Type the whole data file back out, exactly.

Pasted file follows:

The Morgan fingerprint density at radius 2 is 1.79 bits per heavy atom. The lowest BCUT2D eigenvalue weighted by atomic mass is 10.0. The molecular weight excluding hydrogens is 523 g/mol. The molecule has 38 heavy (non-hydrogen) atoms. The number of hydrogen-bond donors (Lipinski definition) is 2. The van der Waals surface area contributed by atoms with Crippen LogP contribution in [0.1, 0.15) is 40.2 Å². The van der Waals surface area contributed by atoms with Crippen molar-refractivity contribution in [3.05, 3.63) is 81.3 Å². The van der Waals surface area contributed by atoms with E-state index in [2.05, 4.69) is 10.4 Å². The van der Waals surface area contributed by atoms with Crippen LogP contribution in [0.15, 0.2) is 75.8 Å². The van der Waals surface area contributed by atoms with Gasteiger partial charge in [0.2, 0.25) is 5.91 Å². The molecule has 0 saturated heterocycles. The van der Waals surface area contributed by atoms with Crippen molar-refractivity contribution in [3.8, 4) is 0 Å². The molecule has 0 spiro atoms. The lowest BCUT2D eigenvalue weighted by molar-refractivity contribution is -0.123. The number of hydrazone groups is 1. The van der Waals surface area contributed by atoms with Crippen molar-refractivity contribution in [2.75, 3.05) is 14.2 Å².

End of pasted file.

The Morgan fingerprint density at radius 2 is 1.79 bits per heavy atom. The lowest BCUT2D eigenvalue weighted by atomic mass is 10.0. The molecular weight excluding hydrogens is 523 g/mol. The molecule has 38 heavy (non-hydrogen) atoms. The number of hydrogen-bond donors (Lipinski definition) is 2. The van der Waals surface area contributed by atoms with Crippen LogP contribution in [0.1, 0.15) is 40.2 Å². The van der Waals surface area contributed by atoms with Crippen molar-refractivity contribution in [3.05, 3.63) is 81.3 Å². The van der Waals surface area contributed by atoms with E-state index in [2.05, 4.69) is 10.4 Å². The van der Waals surface area contributed by atoms with Crippen LogP contribution in [0.15, 0.2) is 75.8 Å². The van der Waals surface area contributed by atoms with Gasteiger partial charge in [0.2, 0.25) is 5.91 Å². The molecule has 0 saturated heterocycles. The van der Waals surface area contributed by atoms with Crippen molar-refractivity contribution in [3.8, 4) is 0 Å². The molecule has 0 spiro atoms. The lowest BCUT2D eigenvalue weighted by molar-refractivity contribution is -0.123. The number of hydrazone groups is 1. The van der Waals surface area contributed by atoms with Crippen molar-refractivity contribution in [2.75, 3.05) is 14.2 Å².